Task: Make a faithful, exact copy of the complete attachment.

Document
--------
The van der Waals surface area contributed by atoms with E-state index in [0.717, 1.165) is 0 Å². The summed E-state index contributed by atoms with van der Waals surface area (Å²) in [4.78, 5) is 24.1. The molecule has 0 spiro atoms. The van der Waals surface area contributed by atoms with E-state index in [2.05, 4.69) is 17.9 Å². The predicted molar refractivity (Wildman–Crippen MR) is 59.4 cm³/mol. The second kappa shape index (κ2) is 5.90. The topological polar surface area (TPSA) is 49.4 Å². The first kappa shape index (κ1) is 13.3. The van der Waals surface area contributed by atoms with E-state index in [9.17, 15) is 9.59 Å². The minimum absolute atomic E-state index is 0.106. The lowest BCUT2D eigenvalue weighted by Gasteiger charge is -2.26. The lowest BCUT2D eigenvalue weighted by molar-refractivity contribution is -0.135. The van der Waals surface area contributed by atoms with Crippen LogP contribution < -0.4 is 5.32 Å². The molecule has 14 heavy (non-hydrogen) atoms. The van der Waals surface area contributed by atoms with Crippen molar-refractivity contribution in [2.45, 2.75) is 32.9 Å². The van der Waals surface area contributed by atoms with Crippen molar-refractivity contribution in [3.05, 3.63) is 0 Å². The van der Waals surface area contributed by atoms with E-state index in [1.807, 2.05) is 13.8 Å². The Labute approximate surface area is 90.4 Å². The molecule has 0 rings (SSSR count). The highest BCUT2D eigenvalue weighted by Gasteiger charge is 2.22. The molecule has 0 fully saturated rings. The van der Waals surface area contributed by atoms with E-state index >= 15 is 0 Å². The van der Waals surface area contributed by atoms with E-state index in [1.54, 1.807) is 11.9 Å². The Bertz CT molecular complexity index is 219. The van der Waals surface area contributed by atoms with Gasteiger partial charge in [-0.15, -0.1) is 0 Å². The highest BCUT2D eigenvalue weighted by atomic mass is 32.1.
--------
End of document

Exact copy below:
The van der Waals surface area contributed by atoms with E-state index in [0.717, 1.165) is 0 Å². The summed E-state index contributed by atoms with van der Waals surface area (Å²) in [4.78, 5) is 24.1. The molecule has 0 spiro atoms. The van der Waals surface area contributed by atoms with E-state index in [2.05, 4.69) is 17.9 Å². The predicted molar refractivity (Wildman–Crippen MR) is 59.4 cm³/mol. The second kappa shape index (κ2) is 5.90. The topological polar surface area (TPSA) is 49.4 Å². The first kappa shape index (κ1) is 13.3. The van der Waals surface area contributed by atoms with E-state index in [9.17, 15) is 9.59 Å². The minimum absolute atomic E-state index is 0.106. The lowest BCUT2D eigenvalue weighted by Gasteiger charge is -2.26. The lowest BCUT2D eigenvalue weighted by molar-refractivity contribution is -0.135. The van der Waals surface area contributed by atoms with Crippen LogP contribution < -0.4 is 5.32 Å². The molecule has 14 heavy (non-hydrogen) atoms. The van der Waals surface area contributed by atoms with Crippen molar-refractivity contribution in [2.45, 2.75) is 32.9 Å². The van der Waals surface area contributed by atoms with Crippen molar-refractivity contribution in [3.05, 3.63) is 0 Å². The van der Waals surface area contributed by atoms with E-state index in [1.807, 2.05) is 13.8 Å². The Labute approximate surface area is 90.4 Å². The molecule has 0 rings (SSSR count). The highest BCUT2D eigenvalue weighted by Gasteiger charge is 2.22. The molecule has 0 fully saturated rings. The van der Waals surface area contributed by atoms with E-state index >= 15 is 0 Å². The van der Waals surface area contributed by atoms with E-state index in [1.54, 1.807) is 11.9 Å². The Bertz CT molecular complexity index is 219. The van der Waals surface area contributed by atoms with Gasteiger partial charge in [-0.15, -0.1) is 0 Å². The highest BCUT2D eigenvalue weighted by atomic mass is 32.1.